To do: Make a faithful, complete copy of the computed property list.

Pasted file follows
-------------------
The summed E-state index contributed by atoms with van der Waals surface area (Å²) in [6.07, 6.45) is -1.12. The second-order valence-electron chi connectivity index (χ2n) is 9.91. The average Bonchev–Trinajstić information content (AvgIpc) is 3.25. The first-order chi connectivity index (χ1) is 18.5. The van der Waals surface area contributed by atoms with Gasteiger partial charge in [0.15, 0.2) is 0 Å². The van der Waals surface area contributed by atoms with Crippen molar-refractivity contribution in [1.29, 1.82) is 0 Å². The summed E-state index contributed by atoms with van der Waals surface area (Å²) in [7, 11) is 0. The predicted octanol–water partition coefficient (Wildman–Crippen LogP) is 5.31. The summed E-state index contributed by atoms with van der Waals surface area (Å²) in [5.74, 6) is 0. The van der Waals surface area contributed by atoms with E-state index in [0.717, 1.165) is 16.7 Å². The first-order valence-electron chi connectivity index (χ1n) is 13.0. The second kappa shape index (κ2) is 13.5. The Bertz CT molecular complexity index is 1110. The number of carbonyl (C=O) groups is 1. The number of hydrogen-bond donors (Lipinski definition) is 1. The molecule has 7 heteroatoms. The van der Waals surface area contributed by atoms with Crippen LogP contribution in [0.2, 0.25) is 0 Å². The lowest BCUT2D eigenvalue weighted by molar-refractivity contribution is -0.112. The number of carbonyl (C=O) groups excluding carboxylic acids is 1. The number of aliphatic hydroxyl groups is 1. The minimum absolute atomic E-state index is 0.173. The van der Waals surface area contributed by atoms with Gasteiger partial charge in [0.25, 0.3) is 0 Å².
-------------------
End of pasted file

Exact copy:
The summed E-state index contributed by atoms with van der Waals surface area (Å²) in [6.07, 6.45) is -1.12. The second-order valence-electron chi connectivity index (χ2n) is 9.91. The average Bonchev–Trinajstić information content (AvgIpc) is 3.25. The first-order chi connectivity index (χ1) is 18.5. The van der Waals surface area contributed by atoms with Gasteiger partial charge in [0.15, 0.2) is 0 Å². The van der Waals surface area contributed by atoms with Crippen molar-refractivity contribution in [1.29, 1.82) is 0 Å². The summed E-state index contributed by atoms with van der Waals surface area (Å²) in [7, 11) is 0. The predicted octanol–water partition coefficient (Wildman–Crippen LogP) is 5.31. The summed E-state index contributed by atoms with van der Waals surface area (Å²) in [5.74, 6) is 0. The van der Waals surface area contributed by atoms with E-state index in [0.717, 1.165) is 16.7 Å². The first-order valence-electron chi connectivity index (χ1n) is 13.0. The second kappa shape index (κ2) is 13.5. The Bertz CT molecular complexity index is 1110. The number of carbonyl (C=O) groups is 1. The number of hydrogen-bond donors (Lipinski definition) is 1. The molecule has 7 heteroatoms. The van der Waals surface area contributed by atoms with Crippen LogP contribution in [0.2, 0.25) is 0 Å². The lowest BCUT2D eigenvalue weighted by molar-refractivity contribution is -0.112. The number of carbonyl (C=O) groups excluding carboxylic acids is 1. The number of aliphatic hydroxyl groups is 1. The minimum absolute atomic E-state index is 0.173. The van der Waals surface area contributed by atoms with Gasteiger partial charge in [0.25, 0.3) is 0 Å².